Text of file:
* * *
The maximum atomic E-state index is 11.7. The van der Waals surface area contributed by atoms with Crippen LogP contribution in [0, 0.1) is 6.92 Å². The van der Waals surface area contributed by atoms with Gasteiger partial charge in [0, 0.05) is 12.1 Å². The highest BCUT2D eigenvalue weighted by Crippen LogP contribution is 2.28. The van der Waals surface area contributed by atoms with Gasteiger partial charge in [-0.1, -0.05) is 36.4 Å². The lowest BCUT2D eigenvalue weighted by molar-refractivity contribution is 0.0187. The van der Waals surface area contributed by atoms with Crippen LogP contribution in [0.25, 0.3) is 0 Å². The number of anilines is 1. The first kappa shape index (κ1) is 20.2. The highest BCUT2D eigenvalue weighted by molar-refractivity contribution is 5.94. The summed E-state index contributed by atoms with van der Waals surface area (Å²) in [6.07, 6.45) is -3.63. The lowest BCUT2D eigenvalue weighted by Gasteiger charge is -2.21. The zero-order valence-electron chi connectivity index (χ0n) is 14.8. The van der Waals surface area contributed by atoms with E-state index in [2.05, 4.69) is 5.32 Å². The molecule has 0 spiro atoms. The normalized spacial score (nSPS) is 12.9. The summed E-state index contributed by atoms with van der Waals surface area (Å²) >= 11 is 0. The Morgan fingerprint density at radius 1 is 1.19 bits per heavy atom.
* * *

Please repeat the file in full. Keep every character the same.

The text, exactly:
The maximum atomic E-state index is 11.7. The van der Waals surface area contributed by atoms with Crippen LogP contribution in [0, 0.1) is 6.92 Å². The van der Waals surface area contributed by atoms with Gasteiger partial charge in [0, 0.05) is 12.1 Å². The highest BCUT2D eigenvalue weighted by Crippen LogP contribution is 2.28. The van der Waals surface area contributed by atoms with Gasteiger partial charge in [-0.1, -0.05) is 36.4 Å². The lowest BCUT2D eigenvalue weighted by molar-refractivity contribution is 0.0187. The van der Waals surface area contributed by atoms with Crippen LogP contribution in [0.25, 0.3) is 0 Å². The number of anilines is 1. The first kappa shape index (κ1) is 20.2. The highest BCUT2D eigenvalue weighted by molar-refractivity contribution is 5.94. The summed E-state index contributed by atoms with van der Waals surface area (Å²) in [6.07, 6.45) is -3.63. The lowest BCUT2D eigenvalue weighted by Gasteiger charge is -2.21. The zero-order valence-electron chi connectivity index (χ0n) is 14.8. The van der Waals surface area contributed by atoms with E-state index in [2.05, 4.69) is 5.32 Å². The molecule has 0 spiro atoms. The normalized spacial score (nSPS) is 12.9. The summed E-state index contributed by atoms with van der Waals surface area (Å²) >= 11 is 0. The Morgan fingerprint density at radius 1 is 1.19 bits per heavy atom.